patterns drew attention to the colors themselves, and away from the base the colors were laid over. The observer, he said, tends to see the color and pattern of the suit, rather than the body it clings to so closely. Maybe he's right; I wouldn't know, not being a psychologist. I have spent summers in nudist resorts, though, and I never noticed anyone painting themselves with lavender and chartreuse checks. On the other hand, the people who go to nudist resorts are a self-screened group. So are the people who go to the Belt, for that matter, but the type of screening is different.
I'll just leave that problem in the hands of the psychologists, and go on wearing my immodestly quiet solid-color union suits.
Brock pushed open the inch-thick metal door beneath a sign that said "O'Banion's Bar," and I followed him in. We sat down at a table and ordered drinks when the waiter bustled over. A cop in uniform isn't supposed to drink, but Brock figures that the head of the Security Guard ought to be able to get away with a breach of his own rules.
We had our drinks in front of us and our cigarettes lit before Brock opened up with his troubles.
"Oak," he said, "I wanted to intercept you before you went to the plant because I want you to know that there may be trouble."
"Yeah? What kind?" Sometimes it's a pain to play ignorant.
"Thurston's outfit is trying to oust Ravenhurst from the managership of Viking and take over the job. Baedecker Metals & Mining Corporation, which is managed by Baedecker himself, wants to force Viking out of business so that BM&M can take over Ceres for large-scale processing of precious metals.
"Between the two of 'em, they're raising all sorts of minor hell around here, and it's liable to become major hell at any time. And we can't stand any hell—or sabotage—around this planetoid just now!"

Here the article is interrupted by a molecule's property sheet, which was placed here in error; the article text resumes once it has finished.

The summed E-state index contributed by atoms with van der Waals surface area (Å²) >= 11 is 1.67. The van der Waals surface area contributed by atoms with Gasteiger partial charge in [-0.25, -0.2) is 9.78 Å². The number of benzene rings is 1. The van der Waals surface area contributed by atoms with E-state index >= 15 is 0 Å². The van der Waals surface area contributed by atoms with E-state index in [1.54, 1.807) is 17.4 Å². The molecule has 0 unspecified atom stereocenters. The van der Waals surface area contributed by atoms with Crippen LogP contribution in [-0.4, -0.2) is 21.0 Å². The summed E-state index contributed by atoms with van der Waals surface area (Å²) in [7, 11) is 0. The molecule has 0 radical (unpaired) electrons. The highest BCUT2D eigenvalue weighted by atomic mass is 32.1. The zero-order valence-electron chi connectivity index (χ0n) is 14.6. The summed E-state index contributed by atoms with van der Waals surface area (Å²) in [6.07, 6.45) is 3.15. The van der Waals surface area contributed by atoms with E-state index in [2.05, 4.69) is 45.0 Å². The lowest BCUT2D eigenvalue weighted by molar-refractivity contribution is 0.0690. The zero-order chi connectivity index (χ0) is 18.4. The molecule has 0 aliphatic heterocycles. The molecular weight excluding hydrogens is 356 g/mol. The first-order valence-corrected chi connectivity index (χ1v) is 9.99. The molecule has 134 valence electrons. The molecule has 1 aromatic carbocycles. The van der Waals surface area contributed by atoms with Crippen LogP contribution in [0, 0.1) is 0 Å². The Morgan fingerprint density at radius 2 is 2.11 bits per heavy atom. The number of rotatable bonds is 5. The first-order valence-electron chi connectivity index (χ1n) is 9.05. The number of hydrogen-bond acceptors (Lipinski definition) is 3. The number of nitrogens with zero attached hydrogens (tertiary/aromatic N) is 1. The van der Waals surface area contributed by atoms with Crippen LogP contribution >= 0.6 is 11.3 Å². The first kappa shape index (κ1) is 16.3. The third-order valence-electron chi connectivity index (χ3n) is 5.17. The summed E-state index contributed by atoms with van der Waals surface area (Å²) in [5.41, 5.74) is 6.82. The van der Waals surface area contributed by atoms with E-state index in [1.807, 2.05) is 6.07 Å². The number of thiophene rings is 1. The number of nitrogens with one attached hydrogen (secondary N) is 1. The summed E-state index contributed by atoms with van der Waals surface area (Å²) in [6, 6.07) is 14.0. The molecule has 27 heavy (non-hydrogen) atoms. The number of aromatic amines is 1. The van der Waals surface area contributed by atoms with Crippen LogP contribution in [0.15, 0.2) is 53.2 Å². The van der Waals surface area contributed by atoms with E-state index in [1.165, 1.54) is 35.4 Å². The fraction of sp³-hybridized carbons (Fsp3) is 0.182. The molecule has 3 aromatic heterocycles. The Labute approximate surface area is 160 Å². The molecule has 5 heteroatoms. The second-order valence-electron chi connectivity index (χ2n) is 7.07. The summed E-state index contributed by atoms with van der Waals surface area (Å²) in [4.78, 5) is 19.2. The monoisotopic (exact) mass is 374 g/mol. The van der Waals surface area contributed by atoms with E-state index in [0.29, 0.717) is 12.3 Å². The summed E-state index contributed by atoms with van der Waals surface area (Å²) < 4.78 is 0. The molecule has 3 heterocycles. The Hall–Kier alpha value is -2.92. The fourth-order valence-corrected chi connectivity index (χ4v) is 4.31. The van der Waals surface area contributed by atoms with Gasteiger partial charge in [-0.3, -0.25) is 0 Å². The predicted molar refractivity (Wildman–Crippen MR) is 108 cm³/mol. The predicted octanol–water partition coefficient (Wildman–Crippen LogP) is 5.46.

"Now wait a minute," I said, still playing ignorant, "I thought we'd pretty well established that the 'sabotage' of the McGuire series was Jack Ravenhurst's fault. She was the one who was driving them nuts, not Thurston's agents."
"Perfectly true," he said agreeably. "We managed to block any attempts of sabotage by other company agents, even though it looked as though we hadn't for a while." He chuckled wryly. "We went all out to keep the McGuires safe, and all the time the boss' daughter was giving them the works." Then he looked sharply at me. "I covered that, of course. No one in the Security Guard but me knows that Jack was responsible."
"Good. But what about the Thurston and Baedecker agents, then?"
He took a hefty slug of his drink. "They're around, all right. We have our eyes on the ones we know, but those outfits are as sharp as we are, and they may have a few agents here on Ceres that we know nothing about."
"So? What does this have to do with me?"
He put his drink on the table. "Oak, I want you to help me." His onyx-brown eyes, only a shade darker than his skin, looked directly into my own. "I know it isn't part of your assignment, and you know I can't afford to pay you anything near what you're worth. It will have to come out of my pocket because I couldn't possibly justify it from operating funds. Ravenhurst specifically told me that he doesn't want you messing around with the espionage and sabotage problem because he doesn't like your methods of operation."
"And you're going to go against his orders?"
"I am. Ravenhurst is sore at you personally because you showed him that Jack was responsible for the McGuire sabotage. It's an irrational dislike, and I am not going to let it interfere with my job. I'm going to protect Ravenhurst's interests to the best of my ability, and that means that I'll use the best of other people's abilities if I can."